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Walls Are Overrated

Teetering on the edge of indoor-outdoor design, where the living room is within splashing distance of the pool.

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Architect Mark Jensen bought the largest panes of insulated glass available to create the dining room’s four sliding glass doors, which can be hidden behind an elaborate pocket wall. A mini-moat beneath the floorboards allows for water drainage.

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The living room is adjacent to the dining room in an indoor-outdoor wing flanking the pool.

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Interior designer Nicole hollis created several custom pieces for the home, including the white oak master bed, the living room's sectional sofa, and the dining room’s banquette.

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The mirrored exterior wall is a form of conceptual art, says Jensen. “It makes the trees’ reflections look like wallpaper on the side of the house.”

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Perforated aluminum screens provide privacy in the bedroom.

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The powder room’s chalkboard walls are decorated by the Turners’ kids and houseguests.

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Architect Mark Jensen is not a clingy man. But after slaving over the Larkspur home of packaging design executive David Turner and his family for the past five years, Jensen found himself alarmingly reluctant to leave. “I told them, ‘You’re the client I’m the most jealous of,’” he says sheepishly.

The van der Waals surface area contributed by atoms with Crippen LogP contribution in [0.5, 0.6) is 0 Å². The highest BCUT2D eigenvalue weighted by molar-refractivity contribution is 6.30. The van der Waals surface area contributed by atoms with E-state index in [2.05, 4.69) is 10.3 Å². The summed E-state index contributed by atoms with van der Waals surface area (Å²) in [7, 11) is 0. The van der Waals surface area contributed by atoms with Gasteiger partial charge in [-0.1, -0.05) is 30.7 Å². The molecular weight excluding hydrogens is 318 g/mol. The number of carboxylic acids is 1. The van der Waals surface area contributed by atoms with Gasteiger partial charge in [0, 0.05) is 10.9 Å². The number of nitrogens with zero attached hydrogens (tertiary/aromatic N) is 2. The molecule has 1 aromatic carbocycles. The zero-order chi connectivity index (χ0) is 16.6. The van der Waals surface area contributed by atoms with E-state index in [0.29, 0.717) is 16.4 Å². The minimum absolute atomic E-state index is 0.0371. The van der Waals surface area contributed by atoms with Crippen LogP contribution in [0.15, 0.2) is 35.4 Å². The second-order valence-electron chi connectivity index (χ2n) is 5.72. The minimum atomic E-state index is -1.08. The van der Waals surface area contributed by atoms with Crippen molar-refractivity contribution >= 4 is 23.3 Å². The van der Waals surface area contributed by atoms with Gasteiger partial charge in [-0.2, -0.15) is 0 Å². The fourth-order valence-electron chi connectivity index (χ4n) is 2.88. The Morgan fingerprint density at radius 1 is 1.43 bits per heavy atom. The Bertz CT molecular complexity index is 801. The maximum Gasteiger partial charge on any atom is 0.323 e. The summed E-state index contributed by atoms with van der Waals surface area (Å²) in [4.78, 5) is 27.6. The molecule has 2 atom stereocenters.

This isn’t your typical Marin perch with a picture window, after all. The Turners wanted a house with unobstructed views of the surrounding ridges from as many vantage points as possible—an indoor-outdoor space with an unprecedented emphasis on the outdoor part. “In this case, I’m comfortable using the word ‘extreme,’” says Jensen.

The three-story home is framed almost entirely in insulated glass that Jensen custom-ordered in the largest panes available. On the top story—which contains the kitchen, dining room, and living room—Jensen’s team designed a series of seamless floor-to- ceiling sliding glass doors that are set flush with the ground. The panes glide into a clever pocket system behind a single wall, making the whole floor completely open to nature—not to mention the adjacent pool and spa. Automated linen curtains encircle the floor on a continuous track, “like a big raceway,” says Jensen, shielding the family from the sun on hot days. “It’s like being in a tent,” he says—that is, if your idea of a tent comes equipped with a fireplace, fridge, double oven, stove, sectional sofa, and bar.

The wall hiding the sliding doors is covered in mirrored panels that create a pure reflection of the surrounding oaks. The roof above appears to float unsupported. “Some people want fancy finishes and forms,” says Jensen. “Here, we spent a lot of effort, countless hours—and, yeah, a bit of money—to make this house vanish completely.”

Downstairs, the south-facing bedrooms and bathrooms are shielded by perforated aluminum screens that re-create the site’s dappled light when the sun filters through them (of course, those screens can be thrown wide open for bathing en plein air). But the family spends most of their time upstairs, with the mountain breeze gently billowing the curtains and Mount Tam towering in the distance. “When you’re sitting in the living room,” says Jensen, “it feels like you’re on the end of a ship floating out at sea.”

 

Originally published in the January issue of San Francisco

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